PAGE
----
Treating the Climacteric Symptoms in Indian Women With an Integrated Approach to Yoga Therapy: A Randomized Control Study

Ritu Chattha, MSc; Nagarathna Raghuram, MD, FRCP; Padmalatha Venkatram, FRCOG, MRCPI; Nagendra R. Hongasandra, ME, PhD


Menopause. 2008;15(5):862-870. 

In This Article


A sample size of 108 was derived for an effect size of 0.52 (calculated from the pre/post mean and SD values of the vasomotor outcome variable from an earlier study),[17] with α at 0.05 and power at 0.8. Because the power would be lower for between-group analysis, a larger sample size of 120 was planned for the study.

Of the 201 women experiencing menopausal symptoms screened, 120 women (married or single) who satisfied the inclusion criteria of (1) age between 45 and 55 years irrespective of whether they were menstruating regularly (symptomatic women who had stopped menstruating more than 3 years ago were also included) and (2) a serum follicle-stimulating hormone (FSH) level of 15 mIU/mL or more on the sixth day of the menstrual cycle if the woman was menstruating regularly or at the time of recruitment, if the woman had stopped menstruating or had irregular cycles were selected for the study. Women who had undergone hysterectomy with retained ovaries were also included. Exclusion criteria were (1) having practiced yoga for 1 month or more; (2) no knowledge of English; (3) less than high school education; (4) taking HT; (5) any surgery in past 3 months; (6) gynecological problems such as endometriosis, fibroids, ovarian cysts, and prolapsed uterus; (7) hypertension (β-blockers or centrally acting antihypertensive drugs may affect vasomotor symptoms); (8) diabetes mellitus (vasculopathy or autonomic neuropathy may affect vasomotor symptoms); (9) hypo-/hyperthyroidism, which may affect the sympathetic responses of climacteric; and (10) taking psychiatric medication.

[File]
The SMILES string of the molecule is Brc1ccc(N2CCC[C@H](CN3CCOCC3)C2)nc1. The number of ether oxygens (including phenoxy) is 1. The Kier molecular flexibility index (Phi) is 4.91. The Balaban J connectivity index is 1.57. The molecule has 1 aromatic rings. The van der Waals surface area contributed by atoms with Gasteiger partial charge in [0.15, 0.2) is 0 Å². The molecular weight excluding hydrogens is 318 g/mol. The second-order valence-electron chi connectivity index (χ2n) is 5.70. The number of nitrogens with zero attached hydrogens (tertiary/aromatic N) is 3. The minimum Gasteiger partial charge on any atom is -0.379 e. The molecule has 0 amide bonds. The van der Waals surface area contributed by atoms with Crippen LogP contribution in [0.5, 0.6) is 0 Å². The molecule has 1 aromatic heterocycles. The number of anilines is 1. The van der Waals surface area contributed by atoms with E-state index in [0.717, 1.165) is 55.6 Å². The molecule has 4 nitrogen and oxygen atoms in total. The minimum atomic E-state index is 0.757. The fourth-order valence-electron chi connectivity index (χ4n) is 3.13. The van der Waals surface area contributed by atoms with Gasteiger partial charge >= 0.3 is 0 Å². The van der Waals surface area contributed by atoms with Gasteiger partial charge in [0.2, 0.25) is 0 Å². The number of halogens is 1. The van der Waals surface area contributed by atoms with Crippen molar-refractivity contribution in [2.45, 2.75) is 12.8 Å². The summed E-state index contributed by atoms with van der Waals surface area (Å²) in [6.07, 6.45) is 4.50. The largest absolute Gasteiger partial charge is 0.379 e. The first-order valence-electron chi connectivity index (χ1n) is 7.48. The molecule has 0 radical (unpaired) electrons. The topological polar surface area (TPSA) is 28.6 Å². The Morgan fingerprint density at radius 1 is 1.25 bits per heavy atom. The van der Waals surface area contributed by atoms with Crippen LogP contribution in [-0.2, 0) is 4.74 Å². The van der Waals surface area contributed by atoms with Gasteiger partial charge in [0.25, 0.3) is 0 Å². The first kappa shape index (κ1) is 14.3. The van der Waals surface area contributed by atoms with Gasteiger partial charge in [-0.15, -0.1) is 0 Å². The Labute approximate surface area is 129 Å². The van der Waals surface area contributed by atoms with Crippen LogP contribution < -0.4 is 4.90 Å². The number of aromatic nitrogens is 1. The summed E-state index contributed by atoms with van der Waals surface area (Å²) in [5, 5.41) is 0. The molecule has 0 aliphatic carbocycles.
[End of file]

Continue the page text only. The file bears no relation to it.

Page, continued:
The study was conducted at Swami Vivekananda Yoga Research Foundation (SVYASA), a yoga university, in Bangalore city. Participants were recruited from gynecological outpatient clinics in 14 different areas of Bangalore through posters, newspaper advertisements, and circulation of pamphlets as well as through word of mouth. Classes were conducted at 14 nodal centers (branches) of SVYASA in different parts of the city.

Formal approval was obtained by the institutional review board and ethics committee of SYVASA. Signed informed consent was provided by each participant before recruitment after addressing any questions about the design of the study.

This was a prospective, randomized, controlled trial in which 120 participants were randomly divided into two study arms: one arm practiced an IAYT and the other arm practiced a set of physical exercises. The women who satisfied the inclusion criteria were registered in different nodal centers, and roll numbers were assigned that were randomly divided into two groups using a computer-generated random number table ( ) prepared for the specific number of participants available in the center. Participants were assessed for the menopausal and psychological symptoms before and after the eighth week of intervention. Both yoga and control groups were given their respective set of exercises, which were done for 1 hour per day, 5 days per week for 8 weeks, by trained instructors for both yoga and nonyoga groups.